TECHNICAL issues delayed the start of Wednesday’s opening night of Les Enfants Terribles’ tour of The House With Chicken Legs.
There would be further hitches during the performance. The house – divided into a revolving interior/exterior and a separate porch – was troublesome to manoeuvre. Something of an irony when Sophie Anderson’s story is all about the house’s tendency to up sticks without warning in the dark of night, keeping 12-year-old Marinka (Eve de Leo Allen) on the reluctant move.
No doubt such gremlins will be ironed out, and indeed it may have been better to hold back the press to later in the week (an opportunity that was indeed offered by the Theatre Royal’s marketing team on arrival).
Likewise, microphone levels will be adjusted to facilitate hearing the lyrics of Stephanie Levi-John’s big number as Yaga more clearly.
On first night, the teething problems took away from the “magically inventive” billing that Les Enfants Terribles’ premiere at HOME, Manchester, had elicited in 2022.
Let’s look at its strengths instead, then. It is a technically demanding show, not only with the regular movement of Jasmine Swan’s set design, but also with the need to work in tandem with Nina Dunn’s video designs and composer Alexander Wolfe’s sound design.
Those two elements are powerful forces at play, together with Samuel Wyer’s puppetry and costume design, supporting the two primary pistons: co-director Oliver Lansley’s script, rooted in storytelling, and Wolfe and Lansley’s songs that recall the Weimar cabaret of Weill and Brecht.
In Anderson’s tale, performed by an actor-musician cast, de Leon Allen’s 12-year-old orphan Marinka dreams of a normal life, where she can stay somewhere long enough to make friends. Yorkshire theatre regular Lisa Howard’s Baba has Marinka under her wing as her successor as the guardian of the gateway, guiding the souls of the dead into the afterlife. That gateway happens to be Baba’s house, and where the dead need their exit, with a last warming bowl of food and a star-lit sky, the house must move to meet those demands.
Howard’s Baba, with her Russian accent, grandmotherly garb, strict, cajoling airs and bon mots, chalks up another memorable turn for this ever-watchable northern favourite. De Leon Allen straddles appealing to younger audiences and adults alike with Marinka’s precocious manner, her wish to do her own thing when burdened with the responsibility of taking on a pre-ordained task.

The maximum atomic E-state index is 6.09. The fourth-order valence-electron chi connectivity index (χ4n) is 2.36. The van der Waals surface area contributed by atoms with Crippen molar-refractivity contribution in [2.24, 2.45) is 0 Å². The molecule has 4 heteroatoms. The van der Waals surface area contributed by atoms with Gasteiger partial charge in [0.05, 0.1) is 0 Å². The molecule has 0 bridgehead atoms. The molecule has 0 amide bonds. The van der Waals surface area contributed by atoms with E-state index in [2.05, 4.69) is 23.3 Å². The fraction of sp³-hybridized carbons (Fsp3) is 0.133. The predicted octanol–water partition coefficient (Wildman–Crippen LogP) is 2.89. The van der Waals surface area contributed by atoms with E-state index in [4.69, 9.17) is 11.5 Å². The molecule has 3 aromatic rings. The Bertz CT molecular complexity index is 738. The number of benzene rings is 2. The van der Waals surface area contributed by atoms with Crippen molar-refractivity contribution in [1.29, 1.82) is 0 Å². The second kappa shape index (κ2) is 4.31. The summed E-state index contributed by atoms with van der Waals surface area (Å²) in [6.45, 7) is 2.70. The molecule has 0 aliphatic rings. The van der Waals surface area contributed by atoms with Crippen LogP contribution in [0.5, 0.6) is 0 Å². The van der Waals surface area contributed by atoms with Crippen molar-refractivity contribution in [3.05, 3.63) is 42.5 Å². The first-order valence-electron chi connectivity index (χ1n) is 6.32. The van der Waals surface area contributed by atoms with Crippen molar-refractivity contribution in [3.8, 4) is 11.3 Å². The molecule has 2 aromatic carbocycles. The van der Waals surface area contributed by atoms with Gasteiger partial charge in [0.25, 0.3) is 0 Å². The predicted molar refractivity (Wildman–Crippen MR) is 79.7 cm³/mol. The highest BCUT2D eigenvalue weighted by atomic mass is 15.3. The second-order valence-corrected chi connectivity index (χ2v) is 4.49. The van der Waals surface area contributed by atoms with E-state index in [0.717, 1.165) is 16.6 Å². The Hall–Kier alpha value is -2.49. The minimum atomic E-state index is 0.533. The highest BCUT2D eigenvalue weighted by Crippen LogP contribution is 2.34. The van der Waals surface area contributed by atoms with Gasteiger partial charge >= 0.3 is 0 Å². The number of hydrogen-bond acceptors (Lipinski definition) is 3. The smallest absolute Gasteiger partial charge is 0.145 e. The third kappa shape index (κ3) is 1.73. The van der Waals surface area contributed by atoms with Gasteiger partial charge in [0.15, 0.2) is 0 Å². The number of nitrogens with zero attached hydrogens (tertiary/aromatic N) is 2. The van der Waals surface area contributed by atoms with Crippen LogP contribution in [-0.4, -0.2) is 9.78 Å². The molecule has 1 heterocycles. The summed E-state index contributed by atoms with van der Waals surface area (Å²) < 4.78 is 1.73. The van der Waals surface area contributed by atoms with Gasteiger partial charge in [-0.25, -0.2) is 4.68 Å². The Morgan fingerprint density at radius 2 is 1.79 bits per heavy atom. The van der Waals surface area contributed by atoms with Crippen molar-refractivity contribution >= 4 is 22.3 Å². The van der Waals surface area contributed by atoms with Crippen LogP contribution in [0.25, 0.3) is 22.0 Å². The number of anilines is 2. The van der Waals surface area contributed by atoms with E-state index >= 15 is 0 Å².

The relationship with Howard’s Baba is played beautifully, as they tug in different directions, Baba answering always to duty; the rebellious, curious Marinka craving the space to grow her way, befriending football-loving, same-aged Ben (Michael Barker). Puppeteer Dan Willis’s jackdaw Jack is her constant companion, becoming amusingly ever more assertive.
The dead, represented by masks, skulls and candlelight, keep popping in, albeit that their first musical number goes on too long, but in keeping with Mexico’s Day of the Dead, the dead are not creepy or scary, but full of personality.
Stephanie Levi-John’s knowing, jive-talking Yaga adds momentum to the second half, leading the singing in the ensemble number Yaga’s Party, when dancing in chicken-legged boots goes down a storm.
By comparison, the key magical revelation, the first spouting of chicken legs by the house, is disappointingly flat, relying on the arm movements of de Leon Allen’s Marinka and Eloise Warboys’ Nina to power those legs. Would a mechanical device have been more effective? Over to Heath Robinson.
Les Enfants Terribles’ first visit to York Theatre Royal since The Trench in June 2013 had been keenly awaited; indeed Theatre Royal creative director Juliet Forster has wanted to explore the possibility of co-productions. If The House With Chicken Legs fell short of the highest expectations, it still has magic moments, and humour too, in its combination of a rites of passage and adult themes, young life and death, all the more resonant in Covid’s shadow.
Les Enfants Terribles in The House With Chicken Legs, York Theatre Royal, 7pm tonight; 2.30pm and 7pm, Saturday. Leeds Playhouse, September 13 to 16, 7pm plus 1.30pm Thursday and 2pm Saturday matinees. Box office: York, 01904 623568 or yorktheatreroyal.co.uk; Leeds, 0113 213 7700 or leedsplayhouse.org.uk